Behavioral projects will be a start along with various doses of Mn2+ exposure in the food. We have to 1st find out what concentration and exposure time is lethal to larval Drosophila. Then we will use a dose-response and examine larval crawling rate, mouth hook movement rate, and touch sensitivity.We will also examine heart rate with chronic and acute exposure to Mn2+ as the heart is sensitive to dopamine and Mn2+ may block voltage gated Ca2+ channels. We will examine optogenetic activation of dopaminergic neurons in larvae for wild type and ones genetically expressing Channel Rhodopsin. Behaviors (crawling and mouth hook movements) will be used for comparison while activating Channel Rhodopsin and ones fed Mn2+ as compare to controls. We will use GFP expression selectively in dopaminergic neurons to examine if they are killed out due to Mn2+ exposure. We want to examine if the glutamatergic synapses at the neuromuscular (NMJ) are also altered by acute and chronic exposure to Mn2+. We will do this by stimulating the segmental roots in larval Drosophila and measure synaptic transmission with recordings in muscle fibers. Measures in the change in amplitude of the excitatory junction potentials will be examined.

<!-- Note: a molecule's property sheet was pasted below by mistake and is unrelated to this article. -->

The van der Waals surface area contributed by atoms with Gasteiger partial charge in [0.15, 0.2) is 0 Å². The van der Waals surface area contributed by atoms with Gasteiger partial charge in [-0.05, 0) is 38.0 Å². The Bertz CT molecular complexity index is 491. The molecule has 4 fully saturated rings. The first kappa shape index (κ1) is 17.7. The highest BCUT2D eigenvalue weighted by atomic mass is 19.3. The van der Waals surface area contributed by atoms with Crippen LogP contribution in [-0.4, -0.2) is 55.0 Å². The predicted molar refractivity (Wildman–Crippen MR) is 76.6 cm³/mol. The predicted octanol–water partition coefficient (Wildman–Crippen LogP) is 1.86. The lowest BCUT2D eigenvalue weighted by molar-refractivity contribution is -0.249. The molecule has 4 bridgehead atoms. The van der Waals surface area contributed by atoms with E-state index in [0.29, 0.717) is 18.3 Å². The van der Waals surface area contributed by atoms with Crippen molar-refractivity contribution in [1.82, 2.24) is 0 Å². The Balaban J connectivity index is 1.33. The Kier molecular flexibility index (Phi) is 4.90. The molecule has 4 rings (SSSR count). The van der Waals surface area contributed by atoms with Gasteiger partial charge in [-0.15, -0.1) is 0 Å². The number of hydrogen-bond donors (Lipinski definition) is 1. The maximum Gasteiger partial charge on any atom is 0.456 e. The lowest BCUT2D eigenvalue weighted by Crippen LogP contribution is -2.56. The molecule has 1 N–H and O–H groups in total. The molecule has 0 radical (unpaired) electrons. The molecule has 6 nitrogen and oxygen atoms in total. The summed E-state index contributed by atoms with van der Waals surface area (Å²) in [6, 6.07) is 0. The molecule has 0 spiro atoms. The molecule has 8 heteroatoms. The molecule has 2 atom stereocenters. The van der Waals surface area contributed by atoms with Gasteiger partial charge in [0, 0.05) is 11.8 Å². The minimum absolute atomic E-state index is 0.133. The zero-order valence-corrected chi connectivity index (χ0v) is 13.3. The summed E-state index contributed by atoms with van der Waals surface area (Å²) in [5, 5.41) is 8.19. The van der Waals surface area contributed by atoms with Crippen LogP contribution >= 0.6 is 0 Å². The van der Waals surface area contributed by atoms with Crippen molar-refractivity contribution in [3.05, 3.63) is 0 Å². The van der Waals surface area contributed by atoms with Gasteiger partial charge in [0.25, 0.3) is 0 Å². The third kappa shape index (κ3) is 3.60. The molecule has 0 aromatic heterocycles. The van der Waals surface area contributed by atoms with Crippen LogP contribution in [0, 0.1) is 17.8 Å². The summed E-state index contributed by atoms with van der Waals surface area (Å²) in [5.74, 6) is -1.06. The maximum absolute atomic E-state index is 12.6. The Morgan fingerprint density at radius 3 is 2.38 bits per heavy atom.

199-014           Jeremy Davis, The Hidden World: biodiversity in insects;  Insects account for nearly 40% of all described multicellular species on Earth, yet this immense diversity is often underappreciated – especially as climate change leaves insects most vulnerable. In this course we will use online databases such as iNaturalist to assess insect diversity and ask questions about the origins of biodiversity, and why we might be losing it. Students in this course will learn how to design and implement original research plans that ask fundamental questions about the evolution and ecology of the hidden world of insects. This course will focus on online tools for most of the course, with opportunities for outdoor surveys later in the semester.